After leaving his postition as editor of BBC Storyville, Fraser is launching a doc streaming platform with CEO Lawrence Elman.
After two decades at the helm, documentary supremo Nick Fraser has stepped down from his position as editor of BBC Storyville.
He is continuing to executive produce and collaborate on various projects (including major new African documentary, Sierra Leone: An Artist’s Journey and Final Account, a doc based on 1000 hours of material of “old Nazis sitting in their living rooms” assembled by Luke Holland.)
He is also writing a wide-ranging book on his life in documentary for Faber. However, his current major project is the new doc streaming service Yaddo, which launched in Europe last month and is due to expand to expand to 160 territories worldwide in November. Yaddo has backing from Swedish tech company, Magine. The subscription based service will co-finance films as well as show them. Among the initial crop of films it is backing are Oink, a film about pigs in the world economy; Gawker vs Thiel and a doc about athletics in Jamaica.
Screen sat down with Fraser and Lawrence Elman, CEO and founder of Yaddo, to discuss their new initiative.
Was it a wrench to leave Storyville after all those years?
Fraser: It is always a wrench leaving something as good as Storyville but all good things come to an end. For a long, long time I had been interested in creating other means in which people can watch documentary…I had a great time running Storyville. It was really the best thing in my whole career but I think about how people are going to watch documentary in ten years time. Yaddo is more than a clue, more than an experiment but it is something we can make work.
So are docs disappearing from traditional broadcasters?
Fraser: It’s not so much at the BBC but I think there has been a reluctance among schedulers at TV stations to show documentary. Channel 4 barely shows any documentaries any more. They show a lot of factual programmes but they don’t show what I think of as documentary. You have to start thinking that if these wonderful things are not going to be on TV, where are they going to go. Long term, more and more people will be watching documentary online…there are cuts in almost every broadcaster in Europe. Yaddo can bring fresh sources of funding and can collaborate with broadcasters in finding films. That’s what we are there for.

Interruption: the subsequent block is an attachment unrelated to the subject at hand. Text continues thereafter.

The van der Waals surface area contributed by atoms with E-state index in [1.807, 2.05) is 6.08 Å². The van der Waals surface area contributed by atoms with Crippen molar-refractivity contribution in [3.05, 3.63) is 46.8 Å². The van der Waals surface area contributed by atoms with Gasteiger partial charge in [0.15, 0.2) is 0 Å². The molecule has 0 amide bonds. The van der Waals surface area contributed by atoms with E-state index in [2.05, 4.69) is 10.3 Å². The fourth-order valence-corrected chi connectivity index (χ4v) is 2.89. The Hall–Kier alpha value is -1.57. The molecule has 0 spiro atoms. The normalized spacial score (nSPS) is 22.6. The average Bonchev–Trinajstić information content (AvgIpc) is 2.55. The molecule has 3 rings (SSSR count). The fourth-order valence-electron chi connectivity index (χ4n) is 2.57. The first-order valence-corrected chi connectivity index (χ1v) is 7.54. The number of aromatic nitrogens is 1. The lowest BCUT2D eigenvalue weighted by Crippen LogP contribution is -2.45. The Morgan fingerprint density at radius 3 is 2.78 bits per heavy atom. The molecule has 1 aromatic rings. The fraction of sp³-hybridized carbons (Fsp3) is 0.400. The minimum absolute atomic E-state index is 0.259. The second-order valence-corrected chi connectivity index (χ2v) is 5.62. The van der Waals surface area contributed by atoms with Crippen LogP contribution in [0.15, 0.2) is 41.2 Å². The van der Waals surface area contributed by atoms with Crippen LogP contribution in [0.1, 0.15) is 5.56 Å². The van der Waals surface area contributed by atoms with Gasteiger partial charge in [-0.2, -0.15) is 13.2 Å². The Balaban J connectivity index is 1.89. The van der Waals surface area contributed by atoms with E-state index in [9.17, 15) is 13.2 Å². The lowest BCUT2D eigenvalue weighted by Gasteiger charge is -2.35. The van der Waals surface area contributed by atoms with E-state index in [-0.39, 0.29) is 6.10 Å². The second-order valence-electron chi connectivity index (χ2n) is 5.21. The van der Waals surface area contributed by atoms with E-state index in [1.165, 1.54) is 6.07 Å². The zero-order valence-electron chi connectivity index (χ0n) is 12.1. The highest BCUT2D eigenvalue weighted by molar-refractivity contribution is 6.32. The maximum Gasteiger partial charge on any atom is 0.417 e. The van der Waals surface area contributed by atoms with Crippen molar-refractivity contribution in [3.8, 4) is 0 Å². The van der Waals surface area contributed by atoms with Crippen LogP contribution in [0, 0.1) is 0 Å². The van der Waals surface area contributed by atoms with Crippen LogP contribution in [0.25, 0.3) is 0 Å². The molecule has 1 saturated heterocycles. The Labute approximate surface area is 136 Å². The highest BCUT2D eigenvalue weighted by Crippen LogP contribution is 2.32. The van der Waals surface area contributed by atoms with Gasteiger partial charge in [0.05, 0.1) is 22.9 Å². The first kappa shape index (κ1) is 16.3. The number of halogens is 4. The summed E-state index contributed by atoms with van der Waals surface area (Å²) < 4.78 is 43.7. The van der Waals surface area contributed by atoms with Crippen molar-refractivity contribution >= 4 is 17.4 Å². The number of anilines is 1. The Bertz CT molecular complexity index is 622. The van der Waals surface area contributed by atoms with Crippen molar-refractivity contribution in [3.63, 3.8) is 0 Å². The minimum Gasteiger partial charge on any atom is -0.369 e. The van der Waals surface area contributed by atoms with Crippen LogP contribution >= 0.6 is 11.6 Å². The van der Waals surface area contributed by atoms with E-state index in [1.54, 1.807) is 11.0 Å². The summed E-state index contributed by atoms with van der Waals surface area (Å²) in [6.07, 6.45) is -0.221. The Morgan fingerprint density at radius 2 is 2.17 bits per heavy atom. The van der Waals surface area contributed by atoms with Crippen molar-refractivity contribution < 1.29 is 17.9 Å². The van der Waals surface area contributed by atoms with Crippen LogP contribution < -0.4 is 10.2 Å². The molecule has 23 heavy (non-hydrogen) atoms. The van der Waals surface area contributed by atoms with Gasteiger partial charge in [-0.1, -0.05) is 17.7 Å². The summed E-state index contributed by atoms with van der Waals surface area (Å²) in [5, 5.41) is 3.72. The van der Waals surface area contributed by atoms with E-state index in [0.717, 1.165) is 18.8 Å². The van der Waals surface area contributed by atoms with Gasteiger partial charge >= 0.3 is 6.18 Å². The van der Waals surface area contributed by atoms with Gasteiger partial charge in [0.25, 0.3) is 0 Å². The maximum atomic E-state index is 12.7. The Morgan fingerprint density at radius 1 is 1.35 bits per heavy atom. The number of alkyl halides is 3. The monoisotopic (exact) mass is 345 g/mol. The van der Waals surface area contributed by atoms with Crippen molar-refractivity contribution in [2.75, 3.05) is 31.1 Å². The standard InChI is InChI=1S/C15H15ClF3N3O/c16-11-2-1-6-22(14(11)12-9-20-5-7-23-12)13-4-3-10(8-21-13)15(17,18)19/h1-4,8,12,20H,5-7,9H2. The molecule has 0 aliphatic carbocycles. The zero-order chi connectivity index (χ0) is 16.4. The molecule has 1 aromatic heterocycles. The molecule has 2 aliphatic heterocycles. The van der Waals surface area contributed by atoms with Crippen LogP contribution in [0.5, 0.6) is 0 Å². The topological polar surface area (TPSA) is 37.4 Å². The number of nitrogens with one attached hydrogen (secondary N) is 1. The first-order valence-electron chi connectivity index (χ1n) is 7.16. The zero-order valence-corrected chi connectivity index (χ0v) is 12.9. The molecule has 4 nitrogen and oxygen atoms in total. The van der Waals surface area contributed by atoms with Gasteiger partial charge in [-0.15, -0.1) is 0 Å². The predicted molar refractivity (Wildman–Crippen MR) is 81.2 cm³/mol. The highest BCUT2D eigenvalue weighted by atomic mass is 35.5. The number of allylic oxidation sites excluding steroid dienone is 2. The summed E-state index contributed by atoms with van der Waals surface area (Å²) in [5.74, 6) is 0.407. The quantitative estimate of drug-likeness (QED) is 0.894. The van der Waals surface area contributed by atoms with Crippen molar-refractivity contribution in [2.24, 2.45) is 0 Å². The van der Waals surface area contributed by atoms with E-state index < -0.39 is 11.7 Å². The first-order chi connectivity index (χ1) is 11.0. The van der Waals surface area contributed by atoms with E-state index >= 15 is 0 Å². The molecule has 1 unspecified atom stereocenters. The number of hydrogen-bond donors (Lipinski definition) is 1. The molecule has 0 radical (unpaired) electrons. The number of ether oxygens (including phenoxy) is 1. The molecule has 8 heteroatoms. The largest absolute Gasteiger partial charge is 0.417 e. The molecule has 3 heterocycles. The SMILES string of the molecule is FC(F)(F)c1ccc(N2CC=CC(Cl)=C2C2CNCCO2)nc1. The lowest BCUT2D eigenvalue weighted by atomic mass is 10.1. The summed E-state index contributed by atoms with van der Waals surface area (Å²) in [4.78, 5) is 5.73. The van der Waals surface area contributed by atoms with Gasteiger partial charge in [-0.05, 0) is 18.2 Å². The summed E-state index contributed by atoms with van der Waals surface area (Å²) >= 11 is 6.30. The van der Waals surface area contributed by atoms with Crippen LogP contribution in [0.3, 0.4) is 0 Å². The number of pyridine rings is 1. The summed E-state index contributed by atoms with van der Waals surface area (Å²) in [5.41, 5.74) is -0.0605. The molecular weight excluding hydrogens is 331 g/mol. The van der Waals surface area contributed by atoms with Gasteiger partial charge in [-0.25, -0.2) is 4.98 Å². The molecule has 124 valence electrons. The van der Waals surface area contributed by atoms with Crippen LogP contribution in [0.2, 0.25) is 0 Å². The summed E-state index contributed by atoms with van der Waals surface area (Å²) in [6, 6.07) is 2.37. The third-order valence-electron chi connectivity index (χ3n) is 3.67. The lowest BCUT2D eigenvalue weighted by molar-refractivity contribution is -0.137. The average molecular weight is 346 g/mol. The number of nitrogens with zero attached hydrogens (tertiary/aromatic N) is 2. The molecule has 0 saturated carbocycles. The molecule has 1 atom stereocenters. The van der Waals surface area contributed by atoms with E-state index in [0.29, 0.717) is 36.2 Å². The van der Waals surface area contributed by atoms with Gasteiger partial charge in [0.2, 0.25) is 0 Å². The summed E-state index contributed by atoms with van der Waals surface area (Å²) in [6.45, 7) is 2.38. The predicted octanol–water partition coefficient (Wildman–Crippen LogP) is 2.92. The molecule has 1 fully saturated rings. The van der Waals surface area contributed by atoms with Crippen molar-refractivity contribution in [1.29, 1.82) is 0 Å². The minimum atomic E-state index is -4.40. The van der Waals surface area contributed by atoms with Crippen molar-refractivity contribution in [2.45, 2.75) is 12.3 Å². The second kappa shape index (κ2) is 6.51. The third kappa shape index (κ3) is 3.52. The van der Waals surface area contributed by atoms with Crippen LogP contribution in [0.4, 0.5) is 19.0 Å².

Netflix and Amazon are both active in documentary. Will they be rivals or potential partners for Yaddo?
Fraser: They have enough money to blow any parter out of the water. The BBC cannot afford to compete with Netflix and Amazon and nor can we. Our calculation is that there is a large niche audience globally for a site that is showing the sort of stuff that increasingly Netflix and Amazon, who are very Americano-centric, won’t bother with. I think it is really interesting for us to get more Korean documentaries, more Chinese and Japanese documentaries.
Do Netflix and Amazon have a benign or malign influence on the doc sphere?
Fraser: I think they have a good influence. I went out to LA recently and most American documentaries have moved out to LA to be near to Netflix. I don’t think that is a bad thing at all.
What is Yaddo’s attitude toward cinema? If you’re not looking for exclusivity, would you be fine for docs you support to be given theatrical releases?
Fraser: It (cinema) is good for filmmakers. It increases their exposure. It’s another source of funding so we don’t have any problems with that at all. The point about Yaddo is that we aim to show the widest spectrum of documentaries possible from ones that appear in cinemas to 5 minute films made for the internet. We show everything. The only criterion is that it should be brilliant and absorbing.
How deep are your pockets?
Elman: Unlike Amazon, which has revenue of $100 billion, our pockets aren’t close to as deep as that. I’d say our pockets are deep enough that we can fund in the next year, including our shorts, up to 100 films, whether it is co-financing or full financing. We’ve already commissioned over 50 short films. The first full commission, which is actually in production now, is the Oink film, the pig film as we like to call it. We’ve always felt that on this side of the pond, making films in Europe, you can make them for less money than in America. I am not quite sure why that is…we have the capacity to finance and co-finance films. We won’t make a film with a budget over $500,000. It doesn’t make sense to us.
So you could fully finance a documentary up to $500,000?
Elman: Correct. We are doing one at the moment.
How will you define success?
Elman. We have simple and modest projections. By December, we’d like to be at around the 7000 (subscriber) mark.A failure would be if in a year’s time, we still only had 7000 subscribers. A success would be if we hit 100,000 subscribers within a year.